Last season Benson started at a huge disadvantage because of a month-long holdout and never challenged Jones for the job, as the veteran compiled his most productive NFL season, rushing for 1,335 yards. Benson carried just 67 times for 272 yards, as his freshman season was further retarded by a sprained knee in his first start that caused him to miss the next six games. Now, Benson is healthy, he'll be at camp on time, and he knows the offense. But Benson still is not the favorite. There is no chance that Jones won't be in tip-top shape regardless of how much of the off-season program he missed. Jones is a legendary weight room worker, and Benson's mere presence last season seemed to inspire him to new heights.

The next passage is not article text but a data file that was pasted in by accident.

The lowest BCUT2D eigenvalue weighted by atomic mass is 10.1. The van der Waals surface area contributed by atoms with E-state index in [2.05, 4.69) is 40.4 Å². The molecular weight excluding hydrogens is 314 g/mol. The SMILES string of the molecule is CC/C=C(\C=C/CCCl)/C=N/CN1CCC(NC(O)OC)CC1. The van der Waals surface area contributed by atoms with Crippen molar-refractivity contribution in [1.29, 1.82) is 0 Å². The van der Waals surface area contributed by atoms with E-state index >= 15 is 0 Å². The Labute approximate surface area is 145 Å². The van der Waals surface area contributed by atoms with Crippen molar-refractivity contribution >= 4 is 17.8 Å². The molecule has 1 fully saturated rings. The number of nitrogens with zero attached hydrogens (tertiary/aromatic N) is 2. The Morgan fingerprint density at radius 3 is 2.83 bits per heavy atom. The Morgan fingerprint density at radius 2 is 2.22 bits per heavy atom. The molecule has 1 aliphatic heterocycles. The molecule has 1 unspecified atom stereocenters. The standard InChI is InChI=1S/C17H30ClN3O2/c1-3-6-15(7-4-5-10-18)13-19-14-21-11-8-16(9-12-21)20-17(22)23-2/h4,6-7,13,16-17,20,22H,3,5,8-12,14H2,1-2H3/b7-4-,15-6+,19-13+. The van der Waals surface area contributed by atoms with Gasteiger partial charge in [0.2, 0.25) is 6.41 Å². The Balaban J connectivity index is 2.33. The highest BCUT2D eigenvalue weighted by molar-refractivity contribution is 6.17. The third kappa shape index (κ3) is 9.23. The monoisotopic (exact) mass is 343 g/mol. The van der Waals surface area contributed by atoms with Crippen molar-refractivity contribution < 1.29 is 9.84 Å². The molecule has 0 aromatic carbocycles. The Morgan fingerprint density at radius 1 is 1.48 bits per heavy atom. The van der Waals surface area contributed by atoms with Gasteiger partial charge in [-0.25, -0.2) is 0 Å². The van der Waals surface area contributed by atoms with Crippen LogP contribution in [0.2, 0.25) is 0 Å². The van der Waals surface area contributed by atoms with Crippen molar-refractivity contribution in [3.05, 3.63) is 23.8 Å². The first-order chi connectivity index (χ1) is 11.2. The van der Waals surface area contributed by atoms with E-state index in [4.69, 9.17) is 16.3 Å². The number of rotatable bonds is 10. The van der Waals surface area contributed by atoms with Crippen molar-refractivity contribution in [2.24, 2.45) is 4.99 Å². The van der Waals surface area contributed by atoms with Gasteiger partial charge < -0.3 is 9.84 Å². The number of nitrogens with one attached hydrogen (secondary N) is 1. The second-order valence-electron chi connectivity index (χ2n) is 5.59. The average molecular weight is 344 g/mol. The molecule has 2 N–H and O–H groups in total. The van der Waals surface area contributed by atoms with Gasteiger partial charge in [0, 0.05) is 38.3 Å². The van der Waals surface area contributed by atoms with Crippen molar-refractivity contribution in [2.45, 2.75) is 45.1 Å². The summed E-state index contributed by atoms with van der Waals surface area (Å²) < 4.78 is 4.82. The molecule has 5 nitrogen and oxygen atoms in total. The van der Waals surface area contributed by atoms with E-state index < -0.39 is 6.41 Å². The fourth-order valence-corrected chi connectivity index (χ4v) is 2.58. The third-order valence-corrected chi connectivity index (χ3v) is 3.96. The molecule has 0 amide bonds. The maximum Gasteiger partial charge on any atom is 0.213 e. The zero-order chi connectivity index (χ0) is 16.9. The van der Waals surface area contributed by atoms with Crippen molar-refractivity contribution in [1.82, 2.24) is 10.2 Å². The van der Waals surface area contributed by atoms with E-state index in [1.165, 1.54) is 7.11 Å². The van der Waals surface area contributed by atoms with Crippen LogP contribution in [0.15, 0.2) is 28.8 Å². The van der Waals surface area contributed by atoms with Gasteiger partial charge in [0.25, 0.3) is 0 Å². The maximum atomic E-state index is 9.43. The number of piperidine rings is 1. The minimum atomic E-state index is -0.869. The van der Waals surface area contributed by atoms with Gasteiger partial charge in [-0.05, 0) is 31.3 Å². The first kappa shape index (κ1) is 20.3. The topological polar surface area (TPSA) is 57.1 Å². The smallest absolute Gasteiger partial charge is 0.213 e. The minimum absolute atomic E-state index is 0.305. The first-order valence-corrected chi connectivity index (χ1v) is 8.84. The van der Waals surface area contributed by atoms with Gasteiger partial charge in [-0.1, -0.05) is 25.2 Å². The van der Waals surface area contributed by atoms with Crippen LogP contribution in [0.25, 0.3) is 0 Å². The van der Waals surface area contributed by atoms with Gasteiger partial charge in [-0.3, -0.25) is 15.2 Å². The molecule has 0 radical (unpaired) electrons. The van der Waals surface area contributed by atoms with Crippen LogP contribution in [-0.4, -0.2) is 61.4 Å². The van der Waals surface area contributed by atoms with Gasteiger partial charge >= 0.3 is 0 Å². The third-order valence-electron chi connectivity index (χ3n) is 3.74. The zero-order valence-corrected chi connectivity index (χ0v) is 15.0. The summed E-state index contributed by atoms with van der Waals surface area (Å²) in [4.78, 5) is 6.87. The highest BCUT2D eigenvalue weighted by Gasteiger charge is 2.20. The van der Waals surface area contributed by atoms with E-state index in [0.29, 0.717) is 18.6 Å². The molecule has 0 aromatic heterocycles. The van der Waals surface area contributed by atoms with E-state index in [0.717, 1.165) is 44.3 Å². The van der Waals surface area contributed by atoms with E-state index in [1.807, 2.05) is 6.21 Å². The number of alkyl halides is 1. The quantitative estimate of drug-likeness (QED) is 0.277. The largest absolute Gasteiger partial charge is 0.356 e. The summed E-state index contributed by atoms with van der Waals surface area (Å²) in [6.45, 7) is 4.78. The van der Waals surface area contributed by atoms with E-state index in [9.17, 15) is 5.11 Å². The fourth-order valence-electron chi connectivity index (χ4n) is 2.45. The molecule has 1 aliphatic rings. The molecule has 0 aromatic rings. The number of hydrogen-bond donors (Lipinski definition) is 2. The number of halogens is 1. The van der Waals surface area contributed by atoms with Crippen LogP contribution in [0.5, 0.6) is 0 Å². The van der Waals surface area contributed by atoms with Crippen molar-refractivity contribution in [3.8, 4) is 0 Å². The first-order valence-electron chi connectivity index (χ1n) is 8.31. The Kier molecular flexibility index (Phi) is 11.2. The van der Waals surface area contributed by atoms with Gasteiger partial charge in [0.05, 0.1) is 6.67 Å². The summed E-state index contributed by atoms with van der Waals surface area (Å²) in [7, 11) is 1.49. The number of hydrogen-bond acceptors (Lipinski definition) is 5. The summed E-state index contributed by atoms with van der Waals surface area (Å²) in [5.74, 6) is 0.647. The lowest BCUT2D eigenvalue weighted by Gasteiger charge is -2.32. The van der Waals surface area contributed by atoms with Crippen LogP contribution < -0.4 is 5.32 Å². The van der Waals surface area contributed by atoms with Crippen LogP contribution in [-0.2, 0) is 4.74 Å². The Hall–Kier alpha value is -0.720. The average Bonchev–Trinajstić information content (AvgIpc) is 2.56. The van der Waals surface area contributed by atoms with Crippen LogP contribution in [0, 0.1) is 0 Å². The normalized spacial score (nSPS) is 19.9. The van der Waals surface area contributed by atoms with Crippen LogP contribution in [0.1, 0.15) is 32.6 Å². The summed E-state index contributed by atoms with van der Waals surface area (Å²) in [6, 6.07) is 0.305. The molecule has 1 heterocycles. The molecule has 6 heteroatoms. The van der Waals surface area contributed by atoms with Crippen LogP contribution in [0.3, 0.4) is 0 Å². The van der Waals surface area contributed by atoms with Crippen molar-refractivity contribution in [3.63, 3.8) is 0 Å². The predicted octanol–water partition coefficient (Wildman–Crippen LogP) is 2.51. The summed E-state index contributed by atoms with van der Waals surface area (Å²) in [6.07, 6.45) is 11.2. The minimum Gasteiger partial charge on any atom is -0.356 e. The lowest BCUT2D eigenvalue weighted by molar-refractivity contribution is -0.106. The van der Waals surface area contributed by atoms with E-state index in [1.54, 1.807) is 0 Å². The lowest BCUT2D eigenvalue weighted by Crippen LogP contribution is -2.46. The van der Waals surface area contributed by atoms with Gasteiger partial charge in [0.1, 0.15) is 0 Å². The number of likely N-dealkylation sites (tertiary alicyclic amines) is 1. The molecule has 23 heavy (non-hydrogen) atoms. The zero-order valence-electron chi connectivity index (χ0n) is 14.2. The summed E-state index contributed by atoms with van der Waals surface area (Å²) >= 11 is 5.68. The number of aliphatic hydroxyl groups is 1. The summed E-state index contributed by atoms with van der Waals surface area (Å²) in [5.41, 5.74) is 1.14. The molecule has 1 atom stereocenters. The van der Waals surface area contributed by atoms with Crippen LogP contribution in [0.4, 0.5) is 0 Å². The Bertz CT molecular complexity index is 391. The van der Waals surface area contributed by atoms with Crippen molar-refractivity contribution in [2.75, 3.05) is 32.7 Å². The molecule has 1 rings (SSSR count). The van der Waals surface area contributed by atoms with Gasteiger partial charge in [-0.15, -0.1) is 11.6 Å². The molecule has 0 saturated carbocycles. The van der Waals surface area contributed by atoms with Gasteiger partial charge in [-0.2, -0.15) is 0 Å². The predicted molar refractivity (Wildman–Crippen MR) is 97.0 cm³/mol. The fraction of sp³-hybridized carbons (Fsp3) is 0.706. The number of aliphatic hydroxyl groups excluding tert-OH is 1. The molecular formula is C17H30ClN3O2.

Nevertheless, the Bears didn't use such a lofty pick to employ Benson as a backup or a change-of-pace guy. He has always been a workhorse back, and he has always been very productive. Jones enters camp as No. 1, but Benson is probably no worse than 1A, and he could take the job with an impressive preseason.
Unless Benson is a total bust, he should at least wind up splitting carries in a Bears offense that aspires to be heavily run-oriented.
DETROIT LIONS PLAYERS TO WATCH
The Lions say that Sims was cleared by the team of medics that examined him and his medical records during the NFL scouting combine. Team president Matt Millen said he would not have drafted Sims in the first round if he had not been cleared by the Lions medical staff.
The fact remains, however, that Sims had no less than five concussions at Florida State and his aggressive, hard-nosed style of play makes him a candidate for head injuries.